A warehouse’s most valuable asset is the workforce inside it, so a shortage of available labor can spell disaster even for the most efficiently run and profitable business. Unfortunately, the COVID-19 pandemic exacerbated a labor shortage in the warehousing industry that became a serious problem by the first quarter of 2020.
If you want your business to be as successful as possible, preventing and managing warehouse labor shortages should be one of your top priorities. Understanding what causes these shortages and what actions you could take to address them is key to ensuring your warehouse runs smoothly enough to keep profit margins and employee morale high.
Perhaps the single biggest driver of the warehouse labor shortage is simply the fact that there is more labor to be done. Every year, an ever-increasing percentage of retail sales occur entirely online, shifting the responsibility of picking merchandise and transporting it home from the individual consumer to the company that sells that merchandise.
For someone to click a button on their computer screen and have a product show up on their doorstep in as little as 24 hours, a human being has to process their order, pick and package the correct time, and transport it to the right address on a very tight schedule. This puts a significant strain on the supply chain industry and its workforce.
Combined with an aging and retiring workforce, there is also a lack of experienced warehouse workers and a surplus of duties that available workers have to perform. Without more help, warehouse employees end up working long and physically exhausting shifts, resulting in burnout and contributing even more to the overarching labor shortage.
Many people argue that the complete automation of product picking, packing, and shipping is the only way forward for the warehousing industry. The unfortunate truth, though, is that purely autonomous machine operations are still several decades away, and putting too much stock in automation in the short term exacerbates problems with human labor without providing much long-term benefit.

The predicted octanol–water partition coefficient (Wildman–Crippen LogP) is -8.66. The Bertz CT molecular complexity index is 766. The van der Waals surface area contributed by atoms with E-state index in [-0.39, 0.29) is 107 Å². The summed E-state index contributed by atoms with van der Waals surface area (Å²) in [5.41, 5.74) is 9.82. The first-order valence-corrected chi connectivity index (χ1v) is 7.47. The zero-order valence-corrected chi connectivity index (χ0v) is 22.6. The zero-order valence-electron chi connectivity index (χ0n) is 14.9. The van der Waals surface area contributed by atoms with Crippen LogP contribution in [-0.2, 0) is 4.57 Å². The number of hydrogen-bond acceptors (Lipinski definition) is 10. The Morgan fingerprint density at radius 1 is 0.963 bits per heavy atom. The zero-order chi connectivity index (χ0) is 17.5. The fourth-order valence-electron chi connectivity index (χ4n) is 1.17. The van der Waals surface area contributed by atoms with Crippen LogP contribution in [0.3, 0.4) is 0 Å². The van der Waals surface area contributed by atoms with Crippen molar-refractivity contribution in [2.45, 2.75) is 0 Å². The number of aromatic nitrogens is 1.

In order to prevent and manage warehouse labor shortages, there are two things warehouse managers should focus on: minimizing the amount of labor that needs to be physically performed in their facility without sacrificing product or service quality, and ensuring that the existing workforce is not tempted to leave for other opportunities. The automation of warehouse processes can be a huge help with the former, so long as the focus is on thorough inventory management plans and machinery like conveyors and scanners that make human labor easier rather than replacing humans altogether.
As for the latter, the simplest solution is often the best one: treat your employees as the valuable assets of your business that they are. Training workers to be flexible on the job so they can fulfill different roles as needed, adjusting shift schedules to fit their needs, and instituting performance incentives and competitive compensation structures can set your business apart from competitors and engender loyalty from workers who cannot be bought or sold.